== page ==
Often, stage 4 lung cancer is terminal, and it represents the most advanced form of lung cancer. The National Institutes of Health found that the five-year survival rate for those diagnosed with stage 4 lung cancer sits between 2 to 5%.
Terminal lung cancer means that the cancer has spread from the lungs into other areas of the body, often including other vital organs. Treatment options generally focus on extending life and ensuring the patient’s quality of life.
Catching Lung Cancer As Soon As Possible
Many patients with lung cancer ignore or miss symptoms, and these tendencies can allow the illness to grow more serious without intervention. Knowing the signs of lung cancer and seeking medical attention may help if you experience any lung cancer symptoms, such as ones listed from Mayo Clinic:
- Shortness of breath.
- Chest pain.
- Persistent headaches.
- Bone pain.
- Coughing up blood.
- Unexplained weight loss.
- A persistent cough.
Smokers are not the only ones who develop lung cancer. If you have never smoked or only rarely smoked, these symptoms could still signal lung cancer. Seek medical attention, even if just to rule out the possibility of lung cancer.
Exposure to Certain Substances Also Causes Lung Cancer
Often carcinogenic substances in the air go undetected, and those who breathe them live at risk of developing lung cancer. Asbestos and radon gas are the two primary causes of lung cancer in nonsmokers. As an example, radon gas kills between 15,00 and 22,000 lung cancer patients each year, according to the National Cancer Institute.
Radon Gas Is Undetectable to the Senses
Radon gas occurs when uranium breaks down in rocks, soil, or water. It is especially dangerous because it has no smell or color. You could breathe radon gas for years without realizing it if you do not conduct radon tests at regular periods.
People responsible for radon testing may include:
- An employer.
- A building owner.
- A landlord.
- A municipality.
If you have spent time in buildings where radon testing never or rarely occurred, your lung cancer may have resulted from exposure to radon gas.
Asbestos Accumulates in Homes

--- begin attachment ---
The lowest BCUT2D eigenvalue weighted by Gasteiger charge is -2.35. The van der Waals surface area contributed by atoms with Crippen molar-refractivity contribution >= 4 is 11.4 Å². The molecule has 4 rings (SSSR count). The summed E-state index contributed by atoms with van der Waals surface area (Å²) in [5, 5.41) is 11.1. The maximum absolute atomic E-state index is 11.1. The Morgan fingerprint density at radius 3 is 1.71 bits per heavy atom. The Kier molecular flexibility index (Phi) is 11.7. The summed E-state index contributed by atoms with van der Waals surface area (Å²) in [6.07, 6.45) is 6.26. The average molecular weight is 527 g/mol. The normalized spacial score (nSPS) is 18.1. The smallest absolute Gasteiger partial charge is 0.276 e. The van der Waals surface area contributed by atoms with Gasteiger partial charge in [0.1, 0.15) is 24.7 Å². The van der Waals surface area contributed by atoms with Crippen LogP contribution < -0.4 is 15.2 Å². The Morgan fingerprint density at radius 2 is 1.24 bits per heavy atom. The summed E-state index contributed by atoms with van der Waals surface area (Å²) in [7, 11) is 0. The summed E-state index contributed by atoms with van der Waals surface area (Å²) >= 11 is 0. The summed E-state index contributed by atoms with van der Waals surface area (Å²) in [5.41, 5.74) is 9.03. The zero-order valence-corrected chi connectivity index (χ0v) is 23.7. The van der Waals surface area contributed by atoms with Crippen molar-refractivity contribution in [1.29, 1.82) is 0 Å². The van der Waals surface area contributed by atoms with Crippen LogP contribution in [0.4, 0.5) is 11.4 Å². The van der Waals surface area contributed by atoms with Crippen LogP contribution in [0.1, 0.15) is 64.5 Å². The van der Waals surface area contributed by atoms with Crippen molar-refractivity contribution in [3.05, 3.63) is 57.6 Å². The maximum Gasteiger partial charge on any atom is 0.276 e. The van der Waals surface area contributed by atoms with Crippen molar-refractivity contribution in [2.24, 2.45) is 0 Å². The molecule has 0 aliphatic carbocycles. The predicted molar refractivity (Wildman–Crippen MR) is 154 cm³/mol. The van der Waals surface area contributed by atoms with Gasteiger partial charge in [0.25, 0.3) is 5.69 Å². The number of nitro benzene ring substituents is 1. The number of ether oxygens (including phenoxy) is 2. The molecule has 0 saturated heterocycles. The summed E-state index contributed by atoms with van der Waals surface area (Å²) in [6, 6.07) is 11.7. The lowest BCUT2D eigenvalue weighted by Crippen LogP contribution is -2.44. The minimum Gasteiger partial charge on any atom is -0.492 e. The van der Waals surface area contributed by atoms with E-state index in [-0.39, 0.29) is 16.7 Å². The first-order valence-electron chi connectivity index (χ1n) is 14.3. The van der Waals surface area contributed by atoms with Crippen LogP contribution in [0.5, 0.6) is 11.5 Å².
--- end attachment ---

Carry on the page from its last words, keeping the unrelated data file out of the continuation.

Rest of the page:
The United States Consumer Product Safety Commission (CPSC) reports that many homes and other buildings built before 1970 contain some level of asbestos. Asbestos becomes dangerous when its fibers fall into the air, as they can cause scarring in the lungs. This scarring can then lead to mesothelioma, asbestosis, or different forms of lung cancer. Each of these conditions can result in death, particularly if you only diagnosis your cancer in its later stages.
Asbestos, a material primarily used in insulation, can put those who work closely with insulation at an increased risk of exposure. These groups may include:
- Homebuilders and other construction workers.
- Demolition crews.
- Those who work in attics.
If you receive a diagnosis of lung cancer, asbestos in your home or place of work may have caused your cancer.
For a free legal consultation, call (800) 217-6099
You May Be Eligible for Compensation
A lawyer may help you hold a liable party accountable for the asbestos or radon exposure that has led to your cancer. If your cancer is in its later stages, your case may fall under the wrongful death category. Possible awards in a wrongful death may cover:
- Medical costs incurred before death.
- Lost wages and financial protection for the family of the deceased.
- Loss of companionship for the spouse of the deceased.
- Loss of parental guidance for children of the deceased.
- Funeral costs.
- Pain and suffering.
Whether your case involves a wrongful death or not, you could be eligible to collect compensation for lung cancer caused by exposure to asbestos or radon gas.
Call Our Team at Pintas & Mullins Law Firm Today
At Pintas & Mullins Law Firm, our lawyers may help you when it comes to collecting any evidence of wrongdoing or negligence and completing all legal steps necessary while abiding by all relevant statutes of limitation. You pay nothing upfront and nothing out of pocket, and we only collect fees if we secure your compensation. Call us at (800) 217-6099 to discuss your case.